5 natural ways to be ready for cold season
Skip the pharmacy this year and try these natural remedies instead.
Just like taxes, cold season is something you can count on coming every year. While there may be no cure for the common cold, there are some natural treatments that will help in two ways. First, you can strengthen your body to help it resist infection. Second, if you do catch a cold, there are some effective ways to treat the symptoms naturally. So why not skip the pharmacy and try using these five natural remedies this year instead?
Ginger is a superstar when it comes to treating cold symptoms. The anti-inflammatory and antioxidant properties of ginger make it one of the most popular choices for treating cold symptoms. There are many ways to use ginger. One popular way it to make a tea by boiling fresh grated ginger until the water reduces about 50%, then adding fresh lemons juice and honey. We like to add it to our daily fresh-pressed juice using our Sana 707 horizontal juicer. An apple-carrot-ginger juice makes a simple, delicious, and tasty treatment against cold symptoms.
Turmeric has many of the same qualities of ginger, but with a more earthy taste. The volatile oils it contains not only help reduce throat swelling, but are great for cleansing the digestive system as well. Many people like to add either fresh or powdered turmeric to milk (I prefer coconut milk). Make sure to bring it to a boil and then let it simmer at least ten minutes. You can also juice raw turmeric root and add a teaspoon to the milk, or just juice it with your regular juice. Like ginger, it goes great with apples or root vegetables.
Elderberry syrup is a time-honored way to both help prevent colds and slow their progress. Israeli researchers found that the active ingredient in elderberries neutralizes the enzymes viruses use to infect the cells in the throat and nose. We like to gather fresh elderberries in the fall and boil them to reduce to a syrup. With some honey, cinnamon, and ginger, this syrup makes a delicious and potent cold-fighting remedy. We also dry most of the elderberries we gather in our Excalibur dehydrator and use the dried berries throughout winter to make fresh batches of syrup.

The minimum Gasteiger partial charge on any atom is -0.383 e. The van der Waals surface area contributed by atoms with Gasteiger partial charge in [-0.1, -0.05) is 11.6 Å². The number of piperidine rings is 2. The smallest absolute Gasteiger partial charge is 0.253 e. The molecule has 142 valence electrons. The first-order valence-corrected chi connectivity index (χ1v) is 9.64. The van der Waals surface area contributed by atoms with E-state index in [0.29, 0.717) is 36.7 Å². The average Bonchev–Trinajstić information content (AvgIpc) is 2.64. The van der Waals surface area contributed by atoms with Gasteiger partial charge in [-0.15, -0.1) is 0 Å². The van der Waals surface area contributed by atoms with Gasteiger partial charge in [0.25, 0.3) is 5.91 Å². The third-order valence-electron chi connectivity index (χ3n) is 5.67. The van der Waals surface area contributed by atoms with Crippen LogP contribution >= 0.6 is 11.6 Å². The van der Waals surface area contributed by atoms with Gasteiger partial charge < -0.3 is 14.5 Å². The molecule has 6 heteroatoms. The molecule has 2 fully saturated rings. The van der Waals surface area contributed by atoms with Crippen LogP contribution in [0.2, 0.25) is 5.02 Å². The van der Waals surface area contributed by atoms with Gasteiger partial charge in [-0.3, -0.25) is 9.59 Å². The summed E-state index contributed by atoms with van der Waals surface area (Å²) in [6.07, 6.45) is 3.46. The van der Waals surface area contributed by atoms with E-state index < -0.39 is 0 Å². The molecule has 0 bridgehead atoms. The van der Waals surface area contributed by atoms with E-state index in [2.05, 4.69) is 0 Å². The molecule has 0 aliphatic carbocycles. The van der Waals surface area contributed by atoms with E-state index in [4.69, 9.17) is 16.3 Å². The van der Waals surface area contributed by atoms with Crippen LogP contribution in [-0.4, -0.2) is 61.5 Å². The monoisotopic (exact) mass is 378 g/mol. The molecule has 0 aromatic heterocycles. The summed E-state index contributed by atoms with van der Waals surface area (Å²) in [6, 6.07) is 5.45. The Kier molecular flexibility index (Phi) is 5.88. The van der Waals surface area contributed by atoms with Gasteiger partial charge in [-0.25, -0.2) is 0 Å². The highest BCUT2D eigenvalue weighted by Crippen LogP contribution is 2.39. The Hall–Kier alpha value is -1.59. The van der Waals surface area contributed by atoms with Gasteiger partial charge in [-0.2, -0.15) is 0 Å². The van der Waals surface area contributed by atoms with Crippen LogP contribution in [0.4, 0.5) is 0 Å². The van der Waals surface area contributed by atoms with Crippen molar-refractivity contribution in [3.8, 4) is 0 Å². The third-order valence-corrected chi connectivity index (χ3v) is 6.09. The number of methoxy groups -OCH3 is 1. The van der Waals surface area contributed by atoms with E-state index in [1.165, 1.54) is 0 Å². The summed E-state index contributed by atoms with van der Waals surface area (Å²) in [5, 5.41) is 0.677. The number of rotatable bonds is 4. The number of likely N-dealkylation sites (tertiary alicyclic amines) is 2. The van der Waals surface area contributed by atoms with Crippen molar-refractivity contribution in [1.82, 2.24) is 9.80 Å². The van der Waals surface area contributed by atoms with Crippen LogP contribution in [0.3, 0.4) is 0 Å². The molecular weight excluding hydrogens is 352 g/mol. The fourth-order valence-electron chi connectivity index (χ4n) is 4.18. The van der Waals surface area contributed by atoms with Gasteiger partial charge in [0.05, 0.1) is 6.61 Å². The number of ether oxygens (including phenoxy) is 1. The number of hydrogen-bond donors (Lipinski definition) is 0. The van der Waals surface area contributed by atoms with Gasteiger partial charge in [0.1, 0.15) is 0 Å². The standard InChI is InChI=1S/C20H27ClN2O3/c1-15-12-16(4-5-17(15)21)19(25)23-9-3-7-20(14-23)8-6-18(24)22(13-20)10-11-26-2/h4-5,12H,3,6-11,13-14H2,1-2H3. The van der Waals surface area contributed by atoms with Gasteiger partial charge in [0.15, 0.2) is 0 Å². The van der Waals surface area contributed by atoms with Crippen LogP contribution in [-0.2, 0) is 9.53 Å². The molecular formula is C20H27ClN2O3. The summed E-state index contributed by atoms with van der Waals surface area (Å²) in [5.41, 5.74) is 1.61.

Echinacea has been used for over 400 years by some Native American tribes topically to fight infection and internally to reduce coughs and relieve cold symptoms. In addition, the Echinacea flower is easy to grow and gorgeous as well. In the late summer our garden is full of Echinacea blooms, and honeybees and bumblebees absolutely love them. In fact, it seems to have a soothing effect on the bumblebees, as my youngest daughter actually “pets” the bumblebees as they sit on the flower –they don’t mind it at all. We like to dry the Echinacea leaves and petals in our Excalibur dehydrator, and then use them throughout the fall and winter in teas. My wife also makes a tincture by putting the chopped leaves and petals into a jar with vodka– make sure it is at least 40% alcohol - in a 2:1 ratio of alcohol to plant. Shake the jar every day for at least two weeks, then strain out the plant parts and store it in a cool, dark place. During flu season we all take a daily dose (three eye dropper squirts) first thing in the morning.
Thyme contains flavonoids that relax the muscles which cause coughing, and also has antibacterial and antimicrobial properties. We always have a jar of thyme cough syrup sitting in the fridge every winter. It really helps, and is super easy to make. Just add sliced lemons to a ½ cup of honey, then make a tea by gently boiling a handful of thyme until the water reduces about half. We use fresh thyme in the fall from our garden, and dried thyme from the dehydrator throughout winter.